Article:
We break down the latest figures in nine graphics to show the impact of 20 years of war on the people.
Afghanistan government’s three-day ceasefire with the Taliban marked by violent attacks – some claimed by the ISIL (ISIS) armed group – ended on Sunday amid calls for renewed peace talks.
Fighting resumed on Sunday on the outskirts of Lashkar Gah, the capital of the restive southern province of Helmand, an Afghan military spokesman and a local official said.
“The fighting started early today and is still ongoing,” Attaullah Afghan, head of the Helmand provincial council, told the AFP news agency.
He said Taliban fighters attacked security checkpoints on the outskirts of Lashkar Gah and other districts.
An Afghan army spokesman in the south confirmed fighting had resumed.
The Taliban, which has been waging an armed rebellion since it was removed from power in a US-led military invasion in 2001, blamed the Western-backed Kabul administration for the resumption of fighting.
“They (Afghan forces) started the operation … do not put the blame on us,” Taliban spokesman Zabihullah Mujahid told AFP.
The armed group has continued to attack Afghan forces even after it signed a peace agreement with the US in February 2020. It calls Kabul a “puppet regime” of the West.
Just a day earlier, the negotiating teams of the government and the armed group met briefly in Qatar, Taliban political spokesman Suhail Shaheen said.
They renewed their commitment on Saturday to find a peaceful end to the war and called for an early start to talks that have been stalled, he said.
Kabul and Taliban have been holding talks in the Qatari capital Doha since last September as part of the US push to arrive at lasting peace in the war-torn country.
The US has been pressing for accelerated talks between Afghan stakeholders as it withdraws the last of its 2,500-3,500 soldiers and NATO its remaining 7,000 allied forces.
Even as the Taliban and government signed on to the ceasefire, which was declared to mark the Islamic holiday of Eid-al-Fitr, violence continued unabated in Afghanistan.
A bombing on Friday in a mosque north of the capital killed 12 worshippers, including the prayer leader. Another 15 people were wounded.
The Taliban denied it was behind the attack which has been claimed by ISIL, according to the SITE Intelligence Group that monitors armed groups. Al Jazeera could not independently verify the ISIL claims reported by SITE.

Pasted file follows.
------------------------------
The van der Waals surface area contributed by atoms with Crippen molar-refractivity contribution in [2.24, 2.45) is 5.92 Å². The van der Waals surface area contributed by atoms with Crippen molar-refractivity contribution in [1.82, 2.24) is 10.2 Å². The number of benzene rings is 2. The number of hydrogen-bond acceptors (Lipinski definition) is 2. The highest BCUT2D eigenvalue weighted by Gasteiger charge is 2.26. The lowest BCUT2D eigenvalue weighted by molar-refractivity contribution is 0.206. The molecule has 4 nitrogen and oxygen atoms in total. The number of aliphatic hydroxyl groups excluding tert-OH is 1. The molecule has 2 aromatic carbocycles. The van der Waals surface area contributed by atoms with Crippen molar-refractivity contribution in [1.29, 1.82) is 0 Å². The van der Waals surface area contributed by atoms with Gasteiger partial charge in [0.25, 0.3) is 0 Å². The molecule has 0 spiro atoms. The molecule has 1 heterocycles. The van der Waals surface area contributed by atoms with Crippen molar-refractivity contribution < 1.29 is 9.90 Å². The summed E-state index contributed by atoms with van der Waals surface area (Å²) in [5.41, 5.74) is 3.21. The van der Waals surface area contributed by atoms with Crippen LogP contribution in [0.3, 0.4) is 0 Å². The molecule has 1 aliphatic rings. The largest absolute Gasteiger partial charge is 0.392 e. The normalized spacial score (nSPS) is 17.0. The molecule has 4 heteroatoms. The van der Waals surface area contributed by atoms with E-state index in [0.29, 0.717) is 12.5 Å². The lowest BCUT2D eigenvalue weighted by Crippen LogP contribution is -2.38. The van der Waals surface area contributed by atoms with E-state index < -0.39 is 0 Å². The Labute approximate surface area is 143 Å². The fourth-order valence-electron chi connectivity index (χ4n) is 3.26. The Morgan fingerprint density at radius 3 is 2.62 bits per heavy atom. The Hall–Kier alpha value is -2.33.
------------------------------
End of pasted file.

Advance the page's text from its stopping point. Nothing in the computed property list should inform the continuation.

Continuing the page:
ISIL also claimed it blew up several electrical grid stations over the weekend. That left the capital Kabul in the dark for much of the three-day holiday that followed the Muslim fasting month of Ramadan.
In posts on its affiliated websites, ISIL claimed additional attacks over the last two weeks that destroyed 13 electrical grid stations in several provinces. The stations bring imported power from the Central Asian countries of Uzbekistan and Tajikistan.
The attacks have left nine provinces including Kabul with disrupted power supplies, said Sanger Niazai, a government spokesman.
There was also concern that local armed leaders, demanding protection money from the government to safeguard stations in areas they control, may have been behind some of the destruction.
At least one local armed leader was arrested last year after demanding protection money.
The seemingly unstoppable violence in Afghanistan has residents and regional countries fearful the final withdrawal of US and NATO soldiers could lead to further chaos.
US President Joe Biden last month announced the pullout of US soldiers from Afghanistan by September 11 at the latest.
On Saturday, China’s Foreign Minister Wang Yi expressed concern over the rapid withdrawal of US and NATO forces in a phone call with Pakistan Foreign Minister Shah Mahmood Qureshi.
Wang called the withdrawal hasty and warned it would “severely” impact the Afghan peace process and negatively affect regional stability. He called on the United Nations to play a greater role.